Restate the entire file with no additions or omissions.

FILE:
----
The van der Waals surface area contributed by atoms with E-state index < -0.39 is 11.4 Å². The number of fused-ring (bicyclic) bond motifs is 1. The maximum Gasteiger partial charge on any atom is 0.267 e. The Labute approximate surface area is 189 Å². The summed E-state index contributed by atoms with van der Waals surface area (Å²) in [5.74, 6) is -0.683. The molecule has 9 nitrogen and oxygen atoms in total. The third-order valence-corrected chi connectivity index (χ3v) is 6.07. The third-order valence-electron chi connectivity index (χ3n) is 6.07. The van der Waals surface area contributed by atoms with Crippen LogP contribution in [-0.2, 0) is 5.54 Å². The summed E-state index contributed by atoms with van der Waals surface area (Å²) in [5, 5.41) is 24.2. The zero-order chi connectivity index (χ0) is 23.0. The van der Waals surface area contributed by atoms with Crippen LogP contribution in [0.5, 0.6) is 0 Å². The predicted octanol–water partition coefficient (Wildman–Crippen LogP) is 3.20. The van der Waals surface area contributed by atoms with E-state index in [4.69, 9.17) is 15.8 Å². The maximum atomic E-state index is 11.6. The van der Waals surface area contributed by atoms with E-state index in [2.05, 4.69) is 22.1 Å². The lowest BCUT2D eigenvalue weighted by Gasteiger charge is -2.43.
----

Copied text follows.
The van der Waals surface area contributed by atoms with E-state index < -0.39 is 11.4 Å². The number of fused-ring (bicyclic) bond motifs is 1. The maximum Gasteiger partial charge on any atom is 0.267 e. The Labute approximate surface area is 189 Å². The summed E-state index contributed by atoms with van der Waals surface area (Å²) in [5.74, 6) is -0.683. The molecule has 9 nitrogen and oxygen atoms in total. The third-order valence-corrected chi connectivity index (χ3v) is 6.07. The third-order valence-electron chi connectivity index (χ3n) is 6.07. The van der Waals surface area contributed by atoms with Crippen LogP contribution in [-0.2, 0) is 5.54 Å². The summed E-state index contributed by atoms with van der Waals surface area (Å²) in [5, 5.41) is 24.2. The zero-order chi connectivity index (χ0) is 23.0. The van der Waals surface area contributed by atoms with Crippen LogP contribution in [0.5, 0.6) is 0 Å². The predicted octanol–water partition coefficient (Wildman–Crippen LogP) is 3.20. The van der Waals surface area contributed by atoms with E-state index in [4.69, 9.17) is 15.8 Å². The maximum atomic E-state index is 11.6. The van der Waals surface area contributed by atoms with E-state index in [2.05, 4.69) is 22.1 Å². The lowest BCUT2D eigenvalue weighted by Gasteiger charge is -2.43.